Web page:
Elise C. Nelson, a resident of Paynesville, Minnesota, has been incarcerated after allegedly killing her disabled daughter, Kylie Larson, and waiting hours while her daughter lay dying before calling for the authorities. She is to face a hearing on the 8th of October.
The suspect is charged with second-degree intentional murder and second-degree manslaughter after intentionally denying care for her disabled daughter and silencing the alarm mechanism of the oximeter, as ruled by the Midwestern Medical Examiner’s Office.
Suspect switched off daughter’s vital oxygen alarm
Court documents obtained by The Sun stated that Kylie had medical problems such as chronic respiratory failure and severe developmental delay (acquired from oxygen loss during childbirth). She also required constant care and was unable to walk on her own or take care of herself.
Due to this condition, she was forced to wear a pulse oximeter, which is a finger clip device that monitored one’s oxygen levels and pulse rate — if one of these figures dropped too low, a warning alarm would sound off.
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Photo by slgckgc on Foter.com / CC BY
The crime is thought to have occurred on the 20th of June when Nelson’s husband was on a fishing trip and their other children were away from home. Throughout the weekend, Nelson continued to silence the alarm, eventually turning it off altogether.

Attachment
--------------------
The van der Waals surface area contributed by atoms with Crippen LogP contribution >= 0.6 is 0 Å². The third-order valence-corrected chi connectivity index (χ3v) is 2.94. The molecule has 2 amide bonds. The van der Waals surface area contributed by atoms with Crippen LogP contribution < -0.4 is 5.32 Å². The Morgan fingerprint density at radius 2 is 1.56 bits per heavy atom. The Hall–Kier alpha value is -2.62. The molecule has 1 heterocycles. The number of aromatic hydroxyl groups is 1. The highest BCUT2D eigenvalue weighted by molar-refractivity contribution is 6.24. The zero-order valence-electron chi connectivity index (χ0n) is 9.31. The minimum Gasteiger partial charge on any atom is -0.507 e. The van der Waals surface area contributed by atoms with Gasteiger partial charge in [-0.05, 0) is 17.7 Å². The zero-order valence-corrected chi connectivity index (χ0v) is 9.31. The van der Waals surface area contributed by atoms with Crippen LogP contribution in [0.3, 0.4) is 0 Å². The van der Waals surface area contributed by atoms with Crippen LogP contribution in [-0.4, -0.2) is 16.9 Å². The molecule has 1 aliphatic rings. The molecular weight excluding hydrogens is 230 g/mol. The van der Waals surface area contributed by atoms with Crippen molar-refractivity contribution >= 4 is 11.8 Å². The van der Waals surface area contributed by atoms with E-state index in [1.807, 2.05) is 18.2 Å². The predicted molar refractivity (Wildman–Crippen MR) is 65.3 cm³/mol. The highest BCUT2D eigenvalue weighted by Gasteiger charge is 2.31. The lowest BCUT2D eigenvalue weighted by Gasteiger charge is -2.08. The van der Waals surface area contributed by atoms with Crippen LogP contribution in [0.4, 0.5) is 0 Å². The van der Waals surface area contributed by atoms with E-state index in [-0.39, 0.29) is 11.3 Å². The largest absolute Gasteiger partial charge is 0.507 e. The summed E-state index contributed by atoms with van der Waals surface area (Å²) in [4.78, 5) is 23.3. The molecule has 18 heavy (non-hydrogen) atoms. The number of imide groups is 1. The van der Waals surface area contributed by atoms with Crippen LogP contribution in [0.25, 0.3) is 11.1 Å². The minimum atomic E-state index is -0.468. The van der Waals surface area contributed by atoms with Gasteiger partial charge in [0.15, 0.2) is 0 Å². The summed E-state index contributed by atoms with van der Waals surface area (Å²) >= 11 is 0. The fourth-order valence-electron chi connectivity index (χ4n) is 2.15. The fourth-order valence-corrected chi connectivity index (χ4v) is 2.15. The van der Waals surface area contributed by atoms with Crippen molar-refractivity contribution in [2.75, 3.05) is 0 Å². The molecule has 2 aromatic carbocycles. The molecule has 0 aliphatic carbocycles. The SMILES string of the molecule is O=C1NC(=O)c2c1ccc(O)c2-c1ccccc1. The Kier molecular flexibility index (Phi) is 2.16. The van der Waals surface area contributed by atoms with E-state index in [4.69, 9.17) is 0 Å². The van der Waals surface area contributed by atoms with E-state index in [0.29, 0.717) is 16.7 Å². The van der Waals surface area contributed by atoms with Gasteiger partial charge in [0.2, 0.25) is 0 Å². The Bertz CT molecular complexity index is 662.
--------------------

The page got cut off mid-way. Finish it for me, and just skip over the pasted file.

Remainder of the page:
Kylie’s last pulse was detected at 6:43 A.M., on the 22nd of June. Her mother waited for 6 hours before calling 911, and by the time first responders arrived, they found Kylie lying on the living room floor, unmoving and with significant amounts of blood pooling up on the back of her legs.
Medtronic, the company which produced the oximeter, told Stearns Country Sheriff’s Office that the device was perfectly fine, meaning the “malfunction” reported by Nelson was intentional, Crime Online reported.
Kylie remembered by bereaved loved ones
In 2008, Nelson and her husband had a similar conflict regarding the medical industry, when they sued Affiliated Community Medical Centres and Rice Memorial Hospital for medical malpractice on behalf of their daughter. This was in connection to Kylie’s disabilities caused by the hospital’s incompetency.
They were awarded $23.2 million by a jury, but this was rendered void by the defendants appealing to Judge Donald Spilseth (formerly of the Kandiyohi District) in opposition to that amount.
Photo: The Sun
Both sides went into mediation and a settlement was reached, but the defendants’ attorney, David Alsop, stated on Thursday that he could not properly disclose the settlements’ terms, and so it remains sealed 8 years later.
In her online obituary, Kylie is described by her family as “our gift from God. … Her smile was so beautiful it radiated love and joy to all. Kylie enjoyed being outside and moving around, whether it be spinning around in her chair, going for walks with friends and family, or traveling to new places.
Being a student of Paynesville Middle School, she was reportedly in good terms with her classmates, despite her condition. “…her fellow schoolmates looked forward to pushing her around the halls and laughing with her,” the obituary reads.
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